Illinois Gov.-Elect Bruce Rauner shakes the hand of a diner at Red Apple Family Restaurant in Maryville, Ill. on January 10, 2015.
Camille Phillips/St. Louis Public Radio

With the countdown to inauguration day down to two, Illinois Governor-Elect Bruce Rauner stepped into Red Apple Family Restaurant in the Metro East Saturday with a Carhartt jacket on his back and a smile on his face.

The discerning eye could note a silver Illinois-shaped pin stuck to the lapel of the tan work coat.

The crowded red-roofed eatery in the village of Maryville was the Republican’s first stop Saturday—the second day of his pre-inauguration tour.

(via Flickr/jglazer75)

No one says the $35.7 billion 2015 budget approved by the Illinois Legislature late last week is balanced. As the Belleville News Democrat reported, “Democratic Sen. Dan Kotowski, a Senate budget negotiator, described the plan as ‘incomplete’ but the best lawmakers could do this session.

kevindooley via Flickr

Despite years of cuts to the Illinois state budget, even more are ahead.  Legislators are still deciding where else they can slash spending.

"Human services" is a legislative phrase that covers many departments and services, according to Representative Greg Harris.

"All the state departments  dealing with health care, senior services, children services, so the Department of Healthcare and Family Services, Medicaid, human services, mental health, substance abuse, Department of Aging, DCFS, public health and veterans," said Harris.

(UPI/Bill Greenblatt)

Reporting from Illinois Public Radio's Amanda Vinicky.

In his annual budget address today, Illinois Governor Pat Quinn laid the blame on the General Assembly for forcing him to cut spending on schools and other key state priorities. Quinn says the cost of pensions is "squeezing" Illinois' finances, to the point that he's calling for a $400 million hit to education.

(Read the full text of the governor's prepared remarks

Illinois officials say Gov. Pat Quinn has decided three state facilities helping former prison inmates transition into society will remain open, a reversal of plans to close them because of budget constraints.
 
Illinois Department of Corrections spokesman Stacey Solano said Monday the governor plans to keep the Fox Valley Adult Transition Center open. Kelly Kraft of Quinn's budget office also said the Peoria and Chicago's North Lawndale adult transition centers were also saved.

The Illinois budget news just keeps getting worse.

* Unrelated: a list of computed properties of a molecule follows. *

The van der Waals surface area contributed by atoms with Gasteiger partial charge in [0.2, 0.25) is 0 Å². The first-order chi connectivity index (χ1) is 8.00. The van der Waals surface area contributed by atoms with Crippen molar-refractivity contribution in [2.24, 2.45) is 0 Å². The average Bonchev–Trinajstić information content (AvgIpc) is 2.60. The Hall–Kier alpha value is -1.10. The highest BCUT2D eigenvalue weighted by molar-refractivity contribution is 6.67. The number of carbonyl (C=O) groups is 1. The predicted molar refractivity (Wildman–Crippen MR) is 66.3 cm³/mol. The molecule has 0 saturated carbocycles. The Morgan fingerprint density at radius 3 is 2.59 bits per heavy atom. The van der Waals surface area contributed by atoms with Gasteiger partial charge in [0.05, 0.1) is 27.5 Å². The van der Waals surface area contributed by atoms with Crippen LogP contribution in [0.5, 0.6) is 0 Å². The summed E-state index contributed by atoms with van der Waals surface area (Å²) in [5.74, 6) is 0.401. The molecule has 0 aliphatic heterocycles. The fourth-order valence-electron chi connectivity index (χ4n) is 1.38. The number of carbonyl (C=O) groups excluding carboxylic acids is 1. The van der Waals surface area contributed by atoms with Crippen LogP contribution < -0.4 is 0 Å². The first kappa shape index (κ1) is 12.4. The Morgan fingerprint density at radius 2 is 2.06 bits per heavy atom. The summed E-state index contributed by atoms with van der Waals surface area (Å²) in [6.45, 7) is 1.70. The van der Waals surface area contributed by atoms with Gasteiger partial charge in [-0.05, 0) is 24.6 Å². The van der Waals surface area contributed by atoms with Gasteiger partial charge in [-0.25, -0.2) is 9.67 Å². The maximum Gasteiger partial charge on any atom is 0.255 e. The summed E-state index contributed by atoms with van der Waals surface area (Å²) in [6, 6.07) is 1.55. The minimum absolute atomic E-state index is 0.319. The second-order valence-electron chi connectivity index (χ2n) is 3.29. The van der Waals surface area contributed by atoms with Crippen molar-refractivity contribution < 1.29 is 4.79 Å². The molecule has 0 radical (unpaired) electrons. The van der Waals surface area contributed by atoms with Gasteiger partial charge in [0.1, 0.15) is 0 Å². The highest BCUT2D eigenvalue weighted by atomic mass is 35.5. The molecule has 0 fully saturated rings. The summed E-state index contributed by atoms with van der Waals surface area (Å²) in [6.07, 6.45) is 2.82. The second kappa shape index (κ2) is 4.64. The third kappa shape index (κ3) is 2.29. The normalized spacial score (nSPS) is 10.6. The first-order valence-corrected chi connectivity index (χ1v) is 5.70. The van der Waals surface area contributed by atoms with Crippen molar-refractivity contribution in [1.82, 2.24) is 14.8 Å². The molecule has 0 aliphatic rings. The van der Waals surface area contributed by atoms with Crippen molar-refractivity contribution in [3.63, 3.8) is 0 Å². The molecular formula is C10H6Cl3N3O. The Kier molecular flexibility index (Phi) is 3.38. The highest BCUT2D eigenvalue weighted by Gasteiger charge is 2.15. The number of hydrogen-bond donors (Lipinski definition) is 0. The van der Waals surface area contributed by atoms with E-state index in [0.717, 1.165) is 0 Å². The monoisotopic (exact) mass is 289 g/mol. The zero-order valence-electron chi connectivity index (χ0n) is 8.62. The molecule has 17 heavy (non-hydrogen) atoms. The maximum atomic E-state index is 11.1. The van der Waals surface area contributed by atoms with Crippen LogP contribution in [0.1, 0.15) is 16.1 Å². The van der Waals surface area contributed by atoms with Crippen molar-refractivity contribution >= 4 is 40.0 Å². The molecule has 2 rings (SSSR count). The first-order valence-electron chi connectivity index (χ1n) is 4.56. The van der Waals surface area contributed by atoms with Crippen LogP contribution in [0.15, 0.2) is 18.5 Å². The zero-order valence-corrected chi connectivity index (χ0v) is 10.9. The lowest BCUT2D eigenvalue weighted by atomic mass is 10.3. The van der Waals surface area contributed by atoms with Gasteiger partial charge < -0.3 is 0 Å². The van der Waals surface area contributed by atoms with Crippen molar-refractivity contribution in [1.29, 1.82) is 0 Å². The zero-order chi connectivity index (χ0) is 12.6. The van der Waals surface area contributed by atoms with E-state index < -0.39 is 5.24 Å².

The auditor general says the overall state budget deficit passed the $43 billion mark last year.

Five years earlier, the deficit was less than $19 billion.

(via Flickr/IndofunkSatish)

Guards charged with assault for inmate fight

Two guards at the medium security jail in St. Louis City are facing burglary and assault charges for allegedly arranging to have one inmate at the workhouse beat up another.

(via Flickr/AnneH632)

Amanda Vinicky contributed reporting from Springfield.

Illinois lawmakers will take a shot today at passing a massive overhaul of the state's pension system.

It's a move permitted by a surprise decision last night by House Speaker Michael Madigan, who handed control of the measure over to the top Republican in the House, Tom Cross.

(via Flickr/JimBowen0306)

Brian Mackey contributed reporting from Springfield.

An Illinois state House committee has approved sweeping changes to public employee pensions.

It's one of Gov. Pat Quinn's priorities for the legislative session that ends on Thursday.

Current and retired state and university employees, and public school teachers would face a difficult choice; keep their health care in retirement and have future pay raises count toward their pensions, but a smaller cost-of-living adjustment (COLA), or keep the current 3 percent compounding COLA but lose health care.

(via Flickr/IndofunkSatish)

Out-migration is costing St. Louis County money

More people are moving out of St. Louis County than moving in – and they’re taking money with them.

The St. Louis Post-Dispatch cites Internal Revenue Service figures that show those who left the county between 2001 and 2010 earned on average $8,000 more than those who moved in. And about 52,000 more people left the county than moved in.

(via Flickr/IndofunkSatish)

Todd Epsten dies; former president of the Board of Police Commissioners was chair of the state's largest liquor distributor

The former head of the appointed board that oversees the St. Louis Metropolitan Police Department has died.

The St. Louis Post-Dispatch reports that Todd Epsten, who was the chairman of liquor distributor Major Brands, died Saturday of brain cancer. He was 52.